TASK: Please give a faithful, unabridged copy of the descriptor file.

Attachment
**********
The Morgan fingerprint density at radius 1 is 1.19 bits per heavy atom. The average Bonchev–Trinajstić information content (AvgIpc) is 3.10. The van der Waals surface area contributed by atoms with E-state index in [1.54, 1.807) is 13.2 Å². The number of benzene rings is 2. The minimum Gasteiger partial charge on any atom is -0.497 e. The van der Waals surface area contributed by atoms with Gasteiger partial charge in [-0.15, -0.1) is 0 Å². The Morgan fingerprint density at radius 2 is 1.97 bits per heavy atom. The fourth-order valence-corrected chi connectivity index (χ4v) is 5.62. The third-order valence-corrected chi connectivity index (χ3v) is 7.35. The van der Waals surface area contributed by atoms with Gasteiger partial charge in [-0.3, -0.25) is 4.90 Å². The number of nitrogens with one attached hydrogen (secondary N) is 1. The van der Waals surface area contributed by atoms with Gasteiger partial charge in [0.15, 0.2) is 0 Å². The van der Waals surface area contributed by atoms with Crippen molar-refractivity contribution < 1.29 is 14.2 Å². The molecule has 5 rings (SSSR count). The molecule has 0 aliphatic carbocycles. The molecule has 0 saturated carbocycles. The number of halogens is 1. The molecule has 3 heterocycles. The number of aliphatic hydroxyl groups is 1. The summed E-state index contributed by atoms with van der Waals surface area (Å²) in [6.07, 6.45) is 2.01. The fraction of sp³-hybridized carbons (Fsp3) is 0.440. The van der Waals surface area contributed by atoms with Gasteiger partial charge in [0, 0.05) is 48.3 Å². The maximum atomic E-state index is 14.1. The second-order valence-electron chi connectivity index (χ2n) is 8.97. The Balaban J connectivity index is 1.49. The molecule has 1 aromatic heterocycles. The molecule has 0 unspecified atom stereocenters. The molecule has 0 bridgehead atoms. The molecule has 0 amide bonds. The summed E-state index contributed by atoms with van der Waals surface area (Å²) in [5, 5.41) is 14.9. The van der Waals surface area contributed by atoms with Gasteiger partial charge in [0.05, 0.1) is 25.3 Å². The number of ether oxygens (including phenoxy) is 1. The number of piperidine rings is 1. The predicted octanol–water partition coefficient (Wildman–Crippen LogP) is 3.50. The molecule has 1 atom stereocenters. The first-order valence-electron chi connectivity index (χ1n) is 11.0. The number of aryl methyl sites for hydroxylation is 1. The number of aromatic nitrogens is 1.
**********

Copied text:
The Morgan fingerprint density at radius 1 is 1.19 bits per heavy atom. The average Bonchev–Trinajstić information content (AvgIpc) is 3.10. The van der Waals surface area contributed by atoms with E-state index in [1.54, 1.807) is 13.2 Å². The number of benzene rings is 2. The minimum Gasteiger partial charge on any atom is -0.497 e. The van der Waals surface area contributed by atoms with Gasteiger partial charge in [-0.15, -0.1) is 0 Å². The Morgan fingerprint density at radius 2 is 1.97 bits per heavy atom. The fourth-order valence-corrected chi connectivity index (χ4v) is 5.62. The third-order valence-corrected chi connectivity index (χ3v) is 7.35. The van der Waals surface area contributed by atoms with Gasteiger partial charge in [-0.3, -0.25) is 4.90 Å². The number of nitrogens with one attached hydrogen (secondary N) is 1. The van der Waals surface area contributed by atoms with Gasteiger partial charge in [0.15, 0.2) is 0 Å². The van der Waals surface area contributed by atoms with Crippen molar-refractivity contribution < 1.29 is 14.2 Å². The molecule has 5 rings (SSSR count). The molecule has 0 aliphatic carbocycles. The molecule has 0 saturated carbocycles. The number of halogens is 1. The molecule has 3 heterocycles. The number of aliphatic hydroxyl groups is 1. The summed E-state index contributed by atoms with van der Waals surface area (Å²) in [6.07, 6.45) is 2.01. The fraction of sp³-hybridized carbons (Fsp3) is 0.440. The van der Waals surface area contributed by atoms with Gasteiger partial charge in [0, 0.05) is 48.3 Å². The maximum atomic E-state index is 14.1. The second-order valence-electron chi connectivity index (χ2n) is 8.97. The Balaban J connectivity index is 1.49. The molecule has 1 aromatic heterocycles. The molecule has 0 unspecified atom stereocenters. The molecule has 0 bridgehead atoms. The molecule has 0 amide bonds. The summed E-state index contributed by atoms with van der Waals surface area (Å²) in [5, 5.41) is 14.9. The van der Waals surface area contributed by atoms with Gasteiger partial charge in [0.05, 0.1) is 25.3 Å². The number of ether oxygens (including phenoxy) is 1. The number of piperidine rings is 1. The predicted octanol–water partition coefficient (Wildman–Crippen LogP) is 3.50. The molecule has 1 atom stereocenters. The first-order valence-electron chi connectivity index (χ1n) is 11.0. The number of aryl methyl sites for hydroxylation is 1. The number of aromatic nitrogens is 1.